Just discovered this neat Sankey diagram provided in the e!Sankey 2.0 trial version as a sample file. It shows the number of vehicles passing a (virtual?) intersection within a given time frame.

Not sure if traffic planners could make use of such a visualization, but it is yet another nice idea of how Sankey diagrams (originally used only to visualize energy efficiency) are being used for other purposes.

Good news upon my return from a summer break: e!Sankey 2.0 has been released by German software maker ifu Hamburg on July 15. I had participated in their beta testing in June, so I was well aware of what they would present…

The new version comes in two different flavours: a standard version and a “pro” version, which differs from the standard version by offering a ‘LiveLink’ for Excel files and material stocks visualization.

A full list of new features has been published in their BBS. Some are nice to have, such as the 40+ fill patterns or background colour for the diagram. Others are off real added value (at least in my eyes), such as rotating of labels, or padding at processes.

The implementation of the interface to Microsoft Excel (so-called LiveLink) is a big push and definitely justifies the price difference of 60 Euro (110 US$) for the e!Sankey 2.0 pro version. You can copy & paste values from Excel into the quantity field for a flow, establishing a dynamic reference to the cell in the background (cells should be named, so that their postion can be changed without losing the reference to the e!Sankey diagram). If the value in the Excel file is changed, the flow quantity is automatically updated, and the diagram adapted accordingly. Read more about the Excel LiveLink.

A 30-day trial version can be downloaded here.

I will play around with e!Sankey 2.0 pro (after I have dug through my inbox 🙁 ) and present some more Sankey diagrams within the next days…

Found this nicely drawn clean Sankey diagram sample on Flickr. It is also available with a black background.

Uploaded to Flickr by Jinho.Jung from Korea (also check out his gorgeous food photos… yummy!)

Statistics Canada in its “Report on Energy Supply-demand in Canada” for 2005 shows two Sankey diagram in the annex (HTML version of the two Sankey diagrams). They show the energy flows for Canada 2005 and 2004 in Petajoules per year.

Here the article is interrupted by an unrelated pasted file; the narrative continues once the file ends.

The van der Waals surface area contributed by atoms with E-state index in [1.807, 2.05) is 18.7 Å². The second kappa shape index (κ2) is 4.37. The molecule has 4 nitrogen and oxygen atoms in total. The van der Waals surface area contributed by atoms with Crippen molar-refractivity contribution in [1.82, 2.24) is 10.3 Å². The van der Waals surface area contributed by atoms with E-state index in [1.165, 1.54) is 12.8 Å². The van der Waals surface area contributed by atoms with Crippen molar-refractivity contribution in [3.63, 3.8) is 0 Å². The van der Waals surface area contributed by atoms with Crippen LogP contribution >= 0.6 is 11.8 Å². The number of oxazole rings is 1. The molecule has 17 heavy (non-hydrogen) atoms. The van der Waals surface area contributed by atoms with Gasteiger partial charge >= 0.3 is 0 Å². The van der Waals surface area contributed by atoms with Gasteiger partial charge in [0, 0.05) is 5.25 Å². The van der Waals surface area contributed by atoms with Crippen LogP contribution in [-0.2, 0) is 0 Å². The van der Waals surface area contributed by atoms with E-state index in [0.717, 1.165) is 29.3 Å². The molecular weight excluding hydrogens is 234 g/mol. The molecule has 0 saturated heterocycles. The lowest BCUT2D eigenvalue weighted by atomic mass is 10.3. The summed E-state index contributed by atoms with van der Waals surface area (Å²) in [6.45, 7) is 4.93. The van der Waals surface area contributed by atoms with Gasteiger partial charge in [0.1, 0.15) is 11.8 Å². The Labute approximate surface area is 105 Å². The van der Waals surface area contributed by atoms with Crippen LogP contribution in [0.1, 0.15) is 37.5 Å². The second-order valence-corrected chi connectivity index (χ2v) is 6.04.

I have featured similarly structured diagram for other countries here before: Japan, Scotland, Ireland, and the United States.

Out of 21380 PJ of total energy produced in Canada and imported, some 9641 PJ (45%) are exported, while 11739 PJ (55%) are national consumption. If you have the impression that the proportions are not 45:55, you are right, they are more like 39:61! From a graphical perspective this Sankey has more peculiarities worth a mention: the magnitude of the Sankey arrow changes and just before the arrow head they become narrower. The flows labeled “Steam” and “Adjustments” seem to have been added at a later stage as they don’t merge into the other arrow. Steam is represented on the production side as well as in the breakdown of energy carriers with a small, but not unsignificant width, however the quanity is given as zero.

This diagram of sun radiation being absorbed and reflected when hitting earth (from Solar Energy Facts website) is a rather weak remake of the original Nasa diagram.

I find the floating powerpointish arrows kind of disturbing, and with the arrow magnitudes not to scale, would even call it misleading. Took the time to prepare two new versions of it (actually I am beta testing the new version 2.0 of e!Sankey at the moment – so this was a nice little test case).

The first version sticks more to the original idea of the diagram shown above, but the arrow magnitudes are corrected and to scale.

The second version is closer to the original ‘Breakdown of the incoming Solar Energy’ diagram by User A1 that can be found on Wikicommons. The latter one has the flow for energy being absorbed by atmosphere (33 PW) branching off as the first arrow horizontally.